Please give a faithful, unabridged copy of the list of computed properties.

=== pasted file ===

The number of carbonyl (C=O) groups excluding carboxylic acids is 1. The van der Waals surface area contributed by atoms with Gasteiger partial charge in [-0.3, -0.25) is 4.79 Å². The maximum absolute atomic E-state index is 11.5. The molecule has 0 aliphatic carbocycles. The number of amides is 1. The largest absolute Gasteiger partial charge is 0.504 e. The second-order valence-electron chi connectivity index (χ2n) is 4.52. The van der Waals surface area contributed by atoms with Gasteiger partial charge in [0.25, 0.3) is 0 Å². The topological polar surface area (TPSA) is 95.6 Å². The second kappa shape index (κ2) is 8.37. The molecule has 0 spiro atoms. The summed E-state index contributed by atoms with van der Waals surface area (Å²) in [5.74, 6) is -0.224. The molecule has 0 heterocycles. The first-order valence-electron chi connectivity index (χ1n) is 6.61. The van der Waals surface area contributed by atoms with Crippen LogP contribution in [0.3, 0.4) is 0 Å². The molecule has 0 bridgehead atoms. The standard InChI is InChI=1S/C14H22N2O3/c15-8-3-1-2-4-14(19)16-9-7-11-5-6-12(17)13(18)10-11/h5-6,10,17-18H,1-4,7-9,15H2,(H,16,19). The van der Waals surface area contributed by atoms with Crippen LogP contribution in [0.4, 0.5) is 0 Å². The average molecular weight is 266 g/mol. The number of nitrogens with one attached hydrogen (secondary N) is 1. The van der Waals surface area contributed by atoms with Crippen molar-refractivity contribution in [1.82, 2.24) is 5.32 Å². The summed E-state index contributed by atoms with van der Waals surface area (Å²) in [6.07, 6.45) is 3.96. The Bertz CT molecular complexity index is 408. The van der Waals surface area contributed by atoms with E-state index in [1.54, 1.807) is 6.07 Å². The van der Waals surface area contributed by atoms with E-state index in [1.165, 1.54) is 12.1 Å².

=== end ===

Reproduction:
The number of carbonyl (C=O) groups excluding carboxylic acids is 1. The van der Waals surface area contributed by atoms with Gasteiger partial charge in [-0.3, -0.25) is 4.79 Å². The maximum absolute atomic E-state index is 11.5. The molecule has 0 aliphatic carbocycles. The number of amides is 1. The largest absolute Gasteiger partial charge is 0.504 e. The second-order valence-electron chi connectivity index (χ2n) is 4.52. The van der Waals surface area contributed by atoms with Gasteiger partial charge in [0.25, 0.3) is 0 Å². The topological polar surface area (TPSA) is 95.6 Å². The second kappa shape index (κ2) is 8.37. The molecule has 0 spiro atoms. The summed E-state index contributed by atoms with van der Waals surface area (Å²) in [5.74, 6) is -0.224. The molecule has 0 heterocycles. The first-order valence-electron chi connectivity index (χ1n) is 6.61. The van der Waals surface area contributed by atoms with Crippen LogP contribution in [0.3, 0.4) is 0 Å². The molecule has 0 bridgehead atoms. The standard InChI is InChI=1S/C14H22N2O3/c15-8-3-1-2-4-14(19)16-9-7-11-5-6-12(17)13(18)10-11/h5-6,10,17-18H,1-4,7-9,15H2,(H,16,19). The van der Waals surface area contributed by atoms with Crippen LogP contribution in [0.4, 0.5) is 0 Å². The average molecular weight is 266 g/mol. The number of nitrogens with one attached hydrogen (secondary N) is 1. The van der Waals surface area contributed by atoms with Crippen molar-refractivity contribution in [1.82, 2.24) is 5.32 Å². The summed E-state index contributed by atoms with van der Waals surface area (Å²) in [6.07, 6.45) is 3.96. The Bertz CT molecular complexity index is 408. The van der Waals surface area contributed by atoms with E-state index in [1.54, 1.807) is 6.07 Å². The van der Waals surface area contributed by atoms with E-state index in [1.165, 1.54) is 12.1 Å².